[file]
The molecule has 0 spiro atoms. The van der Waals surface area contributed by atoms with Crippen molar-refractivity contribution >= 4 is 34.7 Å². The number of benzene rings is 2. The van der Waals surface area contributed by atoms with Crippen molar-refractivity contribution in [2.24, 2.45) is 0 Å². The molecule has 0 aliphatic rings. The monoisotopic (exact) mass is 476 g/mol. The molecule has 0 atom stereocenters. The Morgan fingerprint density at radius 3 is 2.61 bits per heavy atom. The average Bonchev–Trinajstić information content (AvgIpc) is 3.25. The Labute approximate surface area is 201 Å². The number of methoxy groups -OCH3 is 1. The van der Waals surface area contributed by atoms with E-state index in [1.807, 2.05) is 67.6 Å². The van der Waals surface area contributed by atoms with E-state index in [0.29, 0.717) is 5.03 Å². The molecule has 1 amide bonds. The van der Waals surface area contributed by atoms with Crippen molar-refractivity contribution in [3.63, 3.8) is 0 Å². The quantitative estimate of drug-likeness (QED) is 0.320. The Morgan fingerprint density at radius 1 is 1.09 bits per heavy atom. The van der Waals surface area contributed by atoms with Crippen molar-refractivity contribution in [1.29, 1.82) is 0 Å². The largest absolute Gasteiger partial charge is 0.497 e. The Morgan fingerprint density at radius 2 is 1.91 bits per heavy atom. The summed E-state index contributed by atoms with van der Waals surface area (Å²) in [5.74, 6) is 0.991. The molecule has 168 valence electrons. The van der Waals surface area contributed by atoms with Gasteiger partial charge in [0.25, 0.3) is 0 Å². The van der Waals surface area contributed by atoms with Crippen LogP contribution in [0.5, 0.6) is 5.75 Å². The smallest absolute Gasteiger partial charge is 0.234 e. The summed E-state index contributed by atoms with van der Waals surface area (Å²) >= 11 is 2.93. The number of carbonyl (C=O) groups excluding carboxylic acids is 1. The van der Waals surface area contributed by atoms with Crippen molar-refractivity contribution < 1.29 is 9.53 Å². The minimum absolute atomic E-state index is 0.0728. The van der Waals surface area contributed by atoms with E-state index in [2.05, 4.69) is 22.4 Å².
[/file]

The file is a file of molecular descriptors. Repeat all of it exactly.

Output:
The molecule has 0 spiro atoms. The van der Waals surface area contributed by atoms with Crippen molar-refractivity contribution >= 4 is 34.7 Å². The number of benzene rings is 2. The van der Waals surface area contributed by atoms with Crippen molar-refractivity contribution in [2.24, 2.45) is 0 Å². The molecule has 0 aliphatic rings. The monoisotopic (exact) mass is 476 g/mol. The molecule has 0 atom stereocenters. The Morgan fingerprint density at radius 3 is 2.61 bits per heavy atom. The average Bonchev–Trinajstić information content (AvgIpc) is 3.25. The Labute approximate surface area is 201 Å². The number of methoxy groups -OCH3 is 1. The van der Waals surface area contributed by atoms with E-state index in [1.807, 2.05) is 67.6 Å². The van der Waals surface area contributed by atoms with E-state index in [0.29, 0.717) is 5.03 Å². The molecule has 1 amide bonds. The van der Waals surface area contributed by atoms with Crippen molar-refractivity contribution in [3.63, 3.8) is 0 Å². The quantitative estimate of drug-likeness (QED) is 0.320. The Morgan fingerprint density at radius 1 is 1.09 bits per heavy atom. The van der Waals surface area contributed by atoms with Crippen molar-refractivity contribution in [1.29, 1.82) is 0 Å². The largest absolute Gasteiger partial charge is 0.497 e. The Morgan fingerprint density at radius 2 is 1.91 bits per heavy atom. The summed E-state index contributed by atoms with van der Waals surface area (Å²) in [5.74, 6) is 0.991. The molecule has 168 valence electrons. The van der Waals surface area contributed by atoms with Gasteiger partial charge in [0.25, 0.3) is 0 Å². The van der Waals surface area contributed by atoms with Crippen LogP contribution in [0.5, 0.6) is 5.75 Å². The smallest absolute Gasteiger partial charge is 0.234 e. The summed E-state index contributed by atoms with van der Waals surface area (Å²) >= 11 is 2.93. The number of carbonyl (C=O) groups excluding carboxylic acids is 1. The van der Waals surface area contributed by atoms with Crippen molar-refractivity contribution < 1.29 is 9.53 Å². The minimum absolute atomic E-state index is 0.0728. The van der Waals surface area contributed by atoms with E-state index in [2.05, 4.69) is 22.4 Å².